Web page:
When Thomas Cook, the storied British travel agency that filed for bankruptcy on Monday, needed financial help in recent years, it turned to the Chinese investment firm Fosun International, Business Insider reported.
Since 2015, the Shanghai-based conglomerate and its chairman, Guo Guangchang, have built up an 18% stake in Thomas Cook.
The stake was worth as much as US$1.5 billion in recent weeks, according to regulatory filings, before the company became officially insolvent.
By August, Fosun and Thomas Cook had managed to agree on a deal that would give Fosun 75% control of Thomas Cook’s tour business and 25% of its airline. However, that deal fell through in September, as new debts piled up.
Initially, it appeared Fosun had taken a big hit on the Thomas Cook collapse, but the Chinese group said later its “carry” – investment losses – were 327 million yuan, or just $45.8 million.
Fosun also owns major stakes in France’s competing tour agency Club Med, Cirque du Soleil, an English football club the Wolverhampton Wanderers, insurance and real-estate companies, and more.
“Fosun is disappointed that Thomas Cook Group has not been able to find a viable solution for its proposed recapitalization with other affiliates, core lending banks, senior noteholders and additional involved parties,” Fosun said in a statement.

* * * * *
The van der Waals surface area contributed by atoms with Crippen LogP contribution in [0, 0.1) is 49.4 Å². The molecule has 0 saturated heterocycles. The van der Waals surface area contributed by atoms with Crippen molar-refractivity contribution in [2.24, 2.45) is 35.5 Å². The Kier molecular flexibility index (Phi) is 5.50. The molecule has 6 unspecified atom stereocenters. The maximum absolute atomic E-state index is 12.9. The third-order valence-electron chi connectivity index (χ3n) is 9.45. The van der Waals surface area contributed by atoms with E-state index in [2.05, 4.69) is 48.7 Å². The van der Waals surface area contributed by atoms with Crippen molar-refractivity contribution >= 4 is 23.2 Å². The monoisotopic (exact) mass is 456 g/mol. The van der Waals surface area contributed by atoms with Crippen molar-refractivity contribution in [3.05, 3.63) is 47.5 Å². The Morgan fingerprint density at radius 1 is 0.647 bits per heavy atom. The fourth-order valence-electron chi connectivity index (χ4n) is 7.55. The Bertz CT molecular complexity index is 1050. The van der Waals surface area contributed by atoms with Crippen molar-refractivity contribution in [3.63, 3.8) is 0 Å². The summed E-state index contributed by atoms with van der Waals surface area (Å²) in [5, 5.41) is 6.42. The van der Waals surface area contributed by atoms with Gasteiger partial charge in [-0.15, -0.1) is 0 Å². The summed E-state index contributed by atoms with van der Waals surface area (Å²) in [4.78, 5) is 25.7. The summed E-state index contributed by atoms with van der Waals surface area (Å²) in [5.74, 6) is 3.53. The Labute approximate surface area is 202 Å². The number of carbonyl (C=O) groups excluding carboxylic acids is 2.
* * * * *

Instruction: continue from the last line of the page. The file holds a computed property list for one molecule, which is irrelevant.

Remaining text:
“Fosun confirms that its position remained unchanged throughout the process, but unfortunately other factors have changed. We extend our deepest sympathy to all those affected by this outcome.”
The Thomas Cook investment is far from Fosun’s only stake in Western companies as 52-year-old Guangchang seeks to emulate American “oracle” Warren Buffett.
However, Guangchang has a long way to run — Forbes estimates Guangchang’s wealth at US$6.3 billion, making him the 41st-richest person in China.
In comparison, Buffett is worth an estimated 10 times more, roughly $82.5 billion.
The Shanghai-based investment group also said in a statement that it will continue to hike investment and seek further cooperation in the UK, Yicai Global reported.
Thomas Cook, which owns 34 aircraft and had 22,000 staff in 16 countries, struggled amid higher fuel prices and uncertainty over Brexit that hit bookings. Over £1.2 billion in debt in the six months ended March, it is now in administration.
Fosun told Yicai Global that its joint venture, Thomas Cook China, rests on a sound financial basis, is unaffected by the bankruptcy, and is running normally.
Note: This story was updated on Sept 29 to more accurately reflect developments in regard to Fosun and Thomas Cook.